The pros and cons of making editorial discussions public
Gawker's decision to make some of its internal staff discussions public is making some ripples in the kind of journalistic ponds where such ripples are made.
It's a fun experiment but, as former NSFWCORP subscribers will know, not a new one. We did the exact same thing a couple of years back with "Desknotes," which gave subscribers access to all of NSFWCORP's editorial discussions. The difference being, where Gawker appears to be maintaining a second, totally private channel for more sensitive conversations, we offered read-only access to our actual chat system. We had a checkbox which allowed sensitive posts to be held until they were no longer problematic (most things, except for names and contact information of sources, became public eventually) but, beyond that, readers saw everything our writers saw, when they saw it.
Desknotes continued to exist in one form or another until the end of NSFWCORP. After a while it was re-branded as Scribbles, reflecting the fact that many of the discussions had become blog posts in their own right. That seems to be Gawker's approach too.
There are definite advantages of making editorial discussions public: Transparency, brand identity and -- this being Gawker's main motivation, as it was ours -- a frustration at great "content" only being available to a very small internal audience. I understand editor Max Read's frustration at realizing that he has an army of professional writers who are spending at least some percentage of their day, wasting words, jokes and thoughts that will never be monitized by (in our case) new subscribers or (in his) advertisers. Much like an abattoir owner will find a way to monetize the entire pig, so will a modern editor find the way to blast every last sinew off the writerly carcass.
But, as we also discovered at NSFWCORP, there are also downsides.
Reporters are hardwired to be first to share every tidbit of information they learn. As an editor, you want to be the first person they come to. This is partly because editors are hardwired to want to know everything first, but also because in many cases the information needs further investigation, or has already been reported elsewhere. Having writers able to share story tips in public is a libel suit, or at least major embarrassment, waiting to happen.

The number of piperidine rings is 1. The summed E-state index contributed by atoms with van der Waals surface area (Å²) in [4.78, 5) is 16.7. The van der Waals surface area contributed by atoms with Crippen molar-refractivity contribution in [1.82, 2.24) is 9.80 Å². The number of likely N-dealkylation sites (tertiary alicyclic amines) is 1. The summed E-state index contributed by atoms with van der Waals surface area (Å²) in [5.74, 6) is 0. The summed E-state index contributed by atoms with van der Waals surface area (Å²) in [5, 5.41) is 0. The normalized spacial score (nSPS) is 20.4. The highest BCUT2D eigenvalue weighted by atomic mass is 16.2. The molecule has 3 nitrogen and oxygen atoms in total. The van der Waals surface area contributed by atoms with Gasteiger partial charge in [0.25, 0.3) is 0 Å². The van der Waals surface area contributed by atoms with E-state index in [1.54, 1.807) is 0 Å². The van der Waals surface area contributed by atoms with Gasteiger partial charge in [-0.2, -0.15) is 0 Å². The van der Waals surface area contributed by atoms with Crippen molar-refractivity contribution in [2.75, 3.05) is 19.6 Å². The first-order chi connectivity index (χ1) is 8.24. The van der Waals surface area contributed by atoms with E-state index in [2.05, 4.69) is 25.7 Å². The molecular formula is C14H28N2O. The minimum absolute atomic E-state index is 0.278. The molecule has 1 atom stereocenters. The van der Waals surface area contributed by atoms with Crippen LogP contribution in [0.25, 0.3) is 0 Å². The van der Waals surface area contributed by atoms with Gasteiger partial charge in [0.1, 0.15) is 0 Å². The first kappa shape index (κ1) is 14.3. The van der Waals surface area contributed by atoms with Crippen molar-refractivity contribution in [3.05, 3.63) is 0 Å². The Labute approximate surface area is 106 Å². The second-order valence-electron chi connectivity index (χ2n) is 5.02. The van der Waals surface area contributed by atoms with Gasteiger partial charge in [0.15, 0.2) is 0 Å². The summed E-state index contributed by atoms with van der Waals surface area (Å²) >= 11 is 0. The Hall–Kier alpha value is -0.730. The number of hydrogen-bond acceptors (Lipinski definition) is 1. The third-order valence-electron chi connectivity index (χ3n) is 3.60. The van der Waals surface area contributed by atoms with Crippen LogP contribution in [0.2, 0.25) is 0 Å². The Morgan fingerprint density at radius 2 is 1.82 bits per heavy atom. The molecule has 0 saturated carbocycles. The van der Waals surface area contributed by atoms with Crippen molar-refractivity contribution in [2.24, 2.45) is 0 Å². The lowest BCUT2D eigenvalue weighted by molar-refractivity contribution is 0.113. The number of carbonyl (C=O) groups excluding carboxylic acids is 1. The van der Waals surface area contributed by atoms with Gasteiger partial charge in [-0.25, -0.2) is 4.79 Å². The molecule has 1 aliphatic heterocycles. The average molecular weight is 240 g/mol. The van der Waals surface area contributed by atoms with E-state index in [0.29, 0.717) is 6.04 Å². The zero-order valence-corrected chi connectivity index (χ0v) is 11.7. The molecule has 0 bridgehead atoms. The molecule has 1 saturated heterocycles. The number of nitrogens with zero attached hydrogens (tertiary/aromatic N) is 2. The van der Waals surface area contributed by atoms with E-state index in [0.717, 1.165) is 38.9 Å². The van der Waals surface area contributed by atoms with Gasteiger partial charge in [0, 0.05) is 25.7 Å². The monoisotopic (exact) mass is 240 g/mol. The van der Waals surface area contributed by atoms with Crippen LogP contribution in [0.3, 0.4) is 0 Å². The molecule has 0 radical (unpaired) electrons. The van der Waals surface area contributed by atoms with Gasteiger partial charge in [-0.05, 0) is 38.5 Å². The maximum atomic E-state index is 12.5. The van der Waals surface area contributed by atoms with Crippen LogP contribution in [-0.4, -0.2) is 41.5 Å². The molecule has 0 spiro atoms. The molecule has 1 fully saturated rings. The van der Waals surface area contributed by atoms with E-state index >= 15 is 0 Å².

A private editorial discussion board adds a second layer of sanity checking: On many occasions, a Pando reporter has mentioned a tip on our internal discussion system only to have a colleague point out a reason why the story isn't what it seems. Often this still leads to a story, but a better, more rounded one. Other times it avoids us publishing something that would later have turned out to be, at best, old news or, at worse, false.
Gawker appears to be avoiding this by keeping their story discussions private, which leads to a second problem: the only stuff that is made public is the fluff, or the chance for writers to spit out jokes that make them look snarky and smart and funny, but which quickly turn the entire enterprise into a series of... well... Tweets. And if you're going to post Tweets, you might as well put them on Twitter where they're likely to be seen by a far wider audience. Pretty soon, your public discussions end up being nothing more than a string of impenetrable inside jokes, which are only read by the same few dozen people.
Meanwhile, this ability for a writer to get his words and thoughts in front of an audience immediately, without editorial input, or reason to spend time getting that extra quote, or locking down that extra fact, starts to drag down the rest of their output. At NSFWCORP I was constantly conflicted between wanting a writer to bash out a quick Desknote short so that we were first on the record, with the fact that too many of those shorts meant there was very little left to form the spine of an actual story.
Did that matter? Yes, whether we liked it or not, readers took more formal stories -- those with the structure and heft of a news report or feature -- far more seriously than they did Desknotes. More than once, we'd publish a Desknote on something only to see a rival publication take that note and build their own more robust story off the back of it, scooping us on our own tip. To many readers, the rival publication was "first" to "publish" the story. And once that happens, there's far less incentive for our reporters to continue reporting what is now someone else's story.
It's a weird irony that our attempt to be more transparent with readers, and to give them the information as soon as we had it, sometimes ended up preventing, or at least disincentivizing, us from reporting out a story to its conclusion.
None of these downsides was felt immediately at NSFWCORP, and I still believe Desknotes was a positive feature of our reporting more than it was a distraction.
It certainly never hurts to try these things, and I'll continue to watch Gawker's experiment with... whatever emotion correctly accompanies a post like this. But the notion that making editorial discussions public is the next logical step in the evolution of journalism is as flawed as the idea that Gawker is the first to try it out.